A product innovation is successful if its means and objectives support the realization of the value proposition in a concrete product and if the product is successfully introduced to users and customers. In other words, a successful product innovation has a fit between core and context.
This fit is usually captured in three qualities of successful innovation: desirability (human value), viability (business value), and feasibility (technological practicability). Since Product Thinking treats users and customers as possibly different stakeholders, the Product Field differentiates between desirability for users and marketability to customers.
The resulting four qualities correspond to the four elements of product innovation described in the Product Field’s model.
The core/context fit is validated using the Product Field’s grammar: From the relations described in the model, four sentence templates are constructed that each connect four aspects and capture one quality or element. Then these templates are completed with descriptions of agents, strategies, artifacts or conditions corresponding to the aspects.
If the resulting statements make sense, the description of the innovation is consistent. If the statements can be confirmed empirically, the innovation itself is coherent: It has (partial) core/context fit.
A product innovation is viable if it expresses a practical business idea: if the product and the uniqueness it exhibits meet the goals the organization’s drivers pursue.
A product innovation is feasible if it can be realized given the available resources: if the organization’s enablers allow production forces to build the solution realized in the actual product.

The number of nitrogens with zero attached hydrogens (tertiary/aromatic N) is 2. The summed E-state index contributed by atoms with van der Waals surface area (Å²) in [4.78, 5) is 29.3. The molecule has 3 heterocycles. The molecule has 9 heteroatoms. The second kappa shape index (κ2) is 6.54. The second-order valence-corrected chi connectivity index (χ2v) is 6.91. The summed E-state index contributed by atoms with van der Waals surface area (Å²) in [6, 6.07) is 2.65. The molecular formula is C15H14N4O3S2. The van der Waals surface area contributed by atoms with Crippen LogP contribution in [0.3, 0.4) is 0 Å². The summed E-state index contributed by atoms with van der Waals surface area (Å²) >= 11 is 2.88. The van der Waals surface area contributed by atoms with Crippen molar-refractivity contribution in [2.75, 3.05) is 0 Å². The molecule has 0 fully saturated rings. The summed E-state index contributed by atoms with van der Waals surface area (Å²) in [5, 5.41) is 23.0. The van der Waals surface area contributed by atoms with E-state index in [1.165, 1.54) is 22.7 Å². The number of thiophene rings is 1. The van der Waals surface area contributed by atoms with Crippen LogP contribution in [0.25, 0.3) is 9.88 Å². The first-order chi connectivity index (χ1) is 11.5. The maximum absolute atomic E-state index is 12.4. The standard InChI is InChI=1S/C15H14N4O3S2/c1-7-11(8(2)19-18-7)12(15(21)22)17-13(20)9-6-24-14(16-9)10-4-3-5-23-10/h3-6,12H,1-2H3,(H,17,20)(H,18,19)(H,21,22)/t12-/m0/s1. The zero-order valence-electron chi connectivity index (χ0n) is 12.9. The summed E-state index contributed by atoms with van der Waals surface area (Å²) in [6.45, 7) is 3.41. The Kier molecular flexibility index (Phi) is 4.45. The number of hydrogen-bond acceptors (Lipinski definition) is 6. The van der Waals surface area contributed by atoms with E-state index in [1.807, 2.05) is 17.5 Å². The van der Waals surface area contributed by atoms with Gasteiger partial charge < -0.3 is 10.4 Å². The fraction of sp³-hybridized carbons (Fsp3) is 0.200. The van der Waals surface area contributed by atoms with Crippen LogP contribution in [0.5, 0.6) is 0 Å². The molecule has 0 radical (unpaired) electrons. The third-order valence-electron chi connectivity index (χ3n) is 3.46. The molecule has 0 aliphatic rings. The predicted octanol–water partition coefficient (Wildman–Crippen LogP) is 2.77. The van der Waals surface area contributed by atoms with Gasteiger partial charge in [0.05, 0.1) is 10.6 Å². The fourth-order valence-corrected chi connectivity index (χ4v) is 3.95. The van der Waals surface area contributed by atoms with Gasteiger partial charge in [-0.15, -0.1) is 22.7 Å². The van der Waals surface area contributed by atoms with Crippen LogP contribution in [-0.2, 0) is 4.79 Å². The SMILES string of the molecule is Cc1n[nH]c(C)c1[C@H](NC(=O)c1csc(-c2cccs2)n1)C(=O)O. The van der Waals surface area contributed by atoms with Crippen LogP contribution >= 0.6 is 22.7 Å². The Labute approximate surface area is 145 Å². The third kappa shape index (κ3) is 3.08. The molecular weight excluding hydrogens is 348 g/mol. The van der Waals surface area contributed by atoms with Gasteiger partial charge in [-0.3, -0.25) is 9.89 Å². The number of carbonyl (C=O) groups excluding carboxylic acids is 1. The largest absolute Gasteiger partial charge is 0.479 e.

A product innovation is marketable if there is a sufficiently large and addressable market for the product: if the organization’s distribution is able to reach enough customers willing to replace an existing alternative with the new product.
A product innovation is desirable if it creates real user value: if the product solves a problem that hinders users in pursuing their motivation.
To check your model, use the sentence templates and replace the aspect names with facts from your canvas. Keep one fact fixed at a time and look for other facts to complete the statement.
You should get at least one meaningful statement for each fact you are checking, and the statements should at least be loosely related. If not, several things might have happened:
- You might might have missed important facts about your product. Go back to the relevant areas and see what you can add to complete the picture.
- Your value proposition or its context might be incoherent. Examine all aspects and relations for gaps or mismatches to be addressed in product development.
- You might have convoluted two or more unrelated value propositions into one product. Untangle them by setting up separate Product Fields for them.
For working both on the description of your product and on the product itself, you can use a range of collaborative and empirical methods to gather data, generate ideas, validate assumptions, facilitate collaboration, and support decision-making. Some examples are Challenge Mapping, Customer Journeys, Jobs-to-be-done, and User Interviews.